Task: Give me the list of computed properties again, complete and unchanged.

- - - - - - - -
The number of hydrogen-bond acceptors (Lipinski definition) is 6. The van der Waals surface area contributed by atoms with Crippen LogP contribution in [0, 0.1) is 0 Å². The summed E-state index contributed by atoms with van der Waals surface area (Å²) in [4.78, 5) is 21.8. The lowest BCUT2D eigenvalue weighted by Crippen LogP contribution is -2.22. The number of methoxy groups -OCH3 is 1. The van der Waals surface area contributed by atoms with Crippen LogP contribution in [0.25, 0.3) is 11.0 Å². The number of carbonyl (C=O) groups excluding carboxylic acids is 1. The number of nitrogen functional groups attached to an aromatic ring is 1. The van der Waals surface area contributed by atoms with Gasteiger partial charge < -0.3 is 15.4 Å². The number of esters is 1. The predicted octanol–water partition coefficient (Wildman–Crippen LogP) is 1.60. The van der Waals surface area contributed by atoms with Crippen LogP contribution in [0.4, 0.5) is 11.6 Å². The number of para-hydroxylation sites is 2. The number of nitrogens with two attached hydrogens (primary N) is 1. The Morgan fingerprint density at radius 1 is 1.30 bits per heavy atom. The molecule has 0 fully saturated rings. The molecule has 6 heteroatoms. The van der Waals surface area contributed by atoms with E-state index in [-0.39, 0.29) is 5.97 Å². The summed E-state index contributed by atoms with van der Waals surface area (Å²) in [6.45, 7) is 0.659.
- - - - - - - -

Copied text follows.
The number of hydrogen-bond acceptors (Lipinski definition) is 6. The van der Waals surface area contributed by atoms with Crippen LogP contribution in [0, 0.1) is 0 Å². The summed E-state index contributed by atoms with van der Waals surface area (Å²) in [4.78, 5) is 21.8. The lowest BCUT2D eigenvalue weighted by Crippen LogP contribution is -2.22. The number of methoxy groups -OCH3 is 1. The van der Waals surface area contributed by atoms with Crippen LogP contribution in [0.25, 0.3) is 11.0 Å². The number of carbonyl (C=O) groups excluding carboxylic acids is 1. The number of nitrogen functional groups attached to an aromatic ring is 1. The van der Waals surface area contributed by atoms with Gasteiger partial charge < -0.3 is 15.4 Å². The number of esters is 1. The predicted octanol–water partition coefficient (Wildman–Crippen LogP) is 1.60. The van der Waals surface area contributed by atoms with Crippen LogP contribution in [0.4, 0.5) is 11.6 Å². The number of para-hydroxylation sites is 2. The number of nitrogens with two attached hydrogens (primary N) is 1. The Morgan fingerprint density at radius 1 is 1.30 bits per heavy atom. The molecule has 0 fully saturated rings. The molecule has 6 heteroatoms. The van der Waals surface area contributed by atoms with E-state index in [-0.39, 0.29) is 5.97 Å². The summed E-state index contributed by atoms with van der Waals surface area (Å²) in [6.45, 7) is 0.659.